News

Bixi bankruptcy a blow to bike sharing, but cities vow no disruption

By Robbie Webber Bike sharing has rapidly become a part of the urban transportation mix, easily supplementing both transit and walking for trips less than five miles. But financial problems for a large system supplier have cities wondering if their planned or already operating systems will also

Transportation impacts of energy boom not limited to road maintenance

By Bill Holloway The booming oil and natural gas industry is bringing jobs and economic development to states across the U.S. But along with the money and jobs come lots and lots of trucks. Particularly in rural areas with historically low traffic volumes, the huge numbers of trucks—often more

Protecting federal taxpayer interest; training a local workforce—L.A. Crenshaw light rail line

By Mary Ebeling Long-standing FTA and USDOT policy prohibits geographic preferences in hiring for construction projects. Historically, the dominance of federal funds on projects led to the idea that jobs paid for by national taxes should not be restricted geographically, and a policy was born.

Preparing for climate change in Massachusetts

By Chris Spahr On January 14, Governor Deval Patrick of Massachusetts announced $52 million in funding for a statewide plan to address the present and future impacts of climate change.  Citing weather events such as Tropical Storm Irene in 2011, which washed out Route 2 in North Adams and

Right-size parking calculator showcased at TRB annual meeting

By Chris McCahill How much parking is just the right amount? Developers and policymakers have mulled over this question for decades. Formulas are often passed along from town to town, or estimates are pulled from the Institute of Transportation Engineers’ Parking Generation report, now in its

Notice any suspicious people while you were driving today?

By Bill Holloway A recent study by researchers at the University of Surrey, England, finds that people traveling through urban areas by car have more extreme positive and negative perceptions of their surroundings and people in the area than those traveling by foot, with the views of transit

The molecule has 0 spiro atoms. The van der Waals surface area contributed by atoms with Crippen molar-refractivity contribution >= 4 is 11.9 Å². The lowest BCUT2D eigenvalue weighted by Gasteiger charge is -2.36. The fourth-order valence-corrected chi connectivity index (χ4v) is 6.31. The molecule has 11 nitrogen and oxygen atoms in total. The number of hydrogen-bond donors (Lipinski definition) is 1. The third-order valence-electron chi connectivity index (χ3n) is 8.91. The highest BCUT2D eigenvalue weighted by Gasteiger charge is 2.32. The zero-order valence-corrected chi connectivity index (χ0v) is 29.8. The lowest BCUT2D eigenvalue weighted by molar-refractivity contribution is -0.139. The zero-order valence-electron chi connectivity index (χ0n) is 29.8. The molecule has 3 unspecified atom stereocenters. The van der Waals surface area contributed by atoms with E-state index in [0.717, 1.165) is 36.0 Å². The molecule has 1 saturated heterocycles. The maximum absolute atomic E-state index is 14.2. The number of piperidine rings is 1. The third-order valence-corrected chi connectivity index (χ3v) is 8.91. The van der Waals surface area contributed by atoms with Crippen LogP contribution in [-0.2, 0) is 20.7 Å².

Four minutes less walking to DC Metro worth 30 percent more rent

By Robbie Webber How much is 1000 feet worth when walking to the office? If you are leasing office space in the Reston-Ballston Metro corridor in Arlington, Virginia, there is up to a 30 percent premium to being that much closer to the station. Many buildings claim to be “steps from Metro,”

Connecticut DOT earns national recognition for roundabout conversion

By Chris McCahill Rotaries—or large, high-speed traffic circles—are common in Northeastern states and are scattered throughout the U.S. In light of their poor performance and safety record, however, some transportation agencies are ditching rotaries in favor of smaller modern roundabouts. In

SSTI and SGA update “The Innovative DOT”

SSTI and Smart Growth America continue working with state DOTs and tracking innovative strategies for meeting 21st century transportation needs. These strategies are outlined in a newly updated edition of The Innovative DOT: A Handbook of Policy and Practice, released this week. Transportation

Milwaukee’s transit-jobs mismatch

By Chris Spahr Milwaukee’s growth pattern and the location of business hubs in the suburbs, combined with reduced funding for transit, have created a “spatial mismatch” in the metro area.  The term “spatial mismatch” is defined in a new report by the Milwaukee-based Public Policy Forum